Trina experiences some similar symptoms. She stresses a lot about her health. She worries that she will get ill or, even worse, that someone she loves will get sick. Trina can spend hours each day thinking about these things even though she would much rather not. Trina also can be extremely creative when thinking about all of the ways in which she could contract an illness: briefly touching an object, not fully sanitizing a spoon, eating food that was in the fridge overnight. Trina is often well aware that her thoughts don’t make logical sense, and she has a lot of insight into how irrational her thoughts can sound. Yet, Trina is filled with anxiety when she feels uncertain about the possibility of getting sick, and she feels compelled to do things perfectly in order to prevent imagined catastrophes from happening.
Does the diagnosis matter?
The key distinction between GAD and OCD lies in the symptom referred to as compulsions. Compulsions are mental or behavioral actions that an individual takes to prevent real or imagined harm from occurring. These are aimed at neutralizing or reducing the threat of danger. Considering the similarities between OCD and GAD, you may be surprised to hear that OCD is no longer considered an anxiety disorder, as it once was. OCD now falls into its own category in The Diagnostic and Statistical Manual of Mental Disorders, Fifth Edition (DSM-5). The change was made to emphasize distinctions in brain chemistry and function in those who experienced OCD and related disorders, as compared to those who met the criteria for anxiety disorders. Various areas of the brain showed different responses in people with OCD than in those with anxiety disorders, including GAD, when anxious feelings are triggered. These differences are important to the understanding and treatment of both conditions.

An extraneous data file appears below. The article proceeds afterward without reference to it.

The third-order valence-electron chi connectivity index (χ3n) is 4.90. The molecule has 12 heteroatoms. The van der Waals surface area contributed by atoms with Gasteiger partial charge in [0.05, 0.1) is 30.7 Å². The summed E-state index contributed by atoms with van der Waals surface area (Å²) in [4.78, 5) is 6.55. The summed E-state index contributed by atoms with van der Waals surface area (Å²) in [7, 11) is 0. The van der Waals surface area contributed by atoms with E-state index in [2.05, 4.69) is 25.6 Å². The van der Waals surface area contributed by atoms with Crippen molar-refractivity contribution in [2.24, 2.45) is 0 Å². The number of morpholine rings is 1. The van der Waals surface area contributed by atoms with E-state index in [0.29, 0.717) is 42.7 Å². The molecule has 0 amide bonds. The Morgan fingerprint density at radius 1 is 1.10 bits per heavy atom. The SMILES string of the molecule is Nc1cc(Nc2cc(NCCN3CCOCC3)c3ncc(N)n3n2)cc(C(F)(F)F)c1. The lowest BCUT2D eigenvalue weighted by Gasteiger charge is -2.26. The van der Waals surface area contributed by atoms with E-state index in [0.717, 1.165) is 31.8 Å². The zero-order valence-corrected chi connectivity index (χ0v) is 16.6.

Receiving the correct diagnosis matters quite a bit, due to the most effective treatment methods for the two conditions. Exposure and Response Prevention (ERP) is the gold-standard treatment for OCD. On the other hand, Cognitive Behavioral Therapy (CBT) is often the treatment of choice for GAD. While ERP falls under the CBT umbrella, it is a very specific and distinct form of treatment. When someone is diagnosed with GAD but really meets diagnostic criteria for OCD, they may be referred for the wrong form of treatment. That is why a correct diagnosis is so critical: the goal of a proper diagnosis is to identify the most beneficial treatment. One study showed that in a primary care setting over half of people suffering from OCD are misdiagnosed.
It is also not uncommon for people to have more than one mental health condition. There is often an overlap in symptoms. It is very possible to be diagnosed with both GAD and OCD. Nevertheless, it is important to have a comprehensive diagnostic picture when beginning treatment.
Is ERP right for you?
ERP therapy can be life-changing for people with OCD. ERP therapy is an active form of treatment and requires intentional buy-in from the member through participation in exposures, a willingness to feel discomfort, and honesty with their therapist about their obsessions and compulsions.
ERP is most effective when the therapist conducting the treatment has experience with OCD and training in ERP. At NOCD, all therapists specialize in OCD and receive ERP-specific training. If you have questions or think that you may need ERP therapy for your OCD, speak to someone on our care team on a free 15-minute call.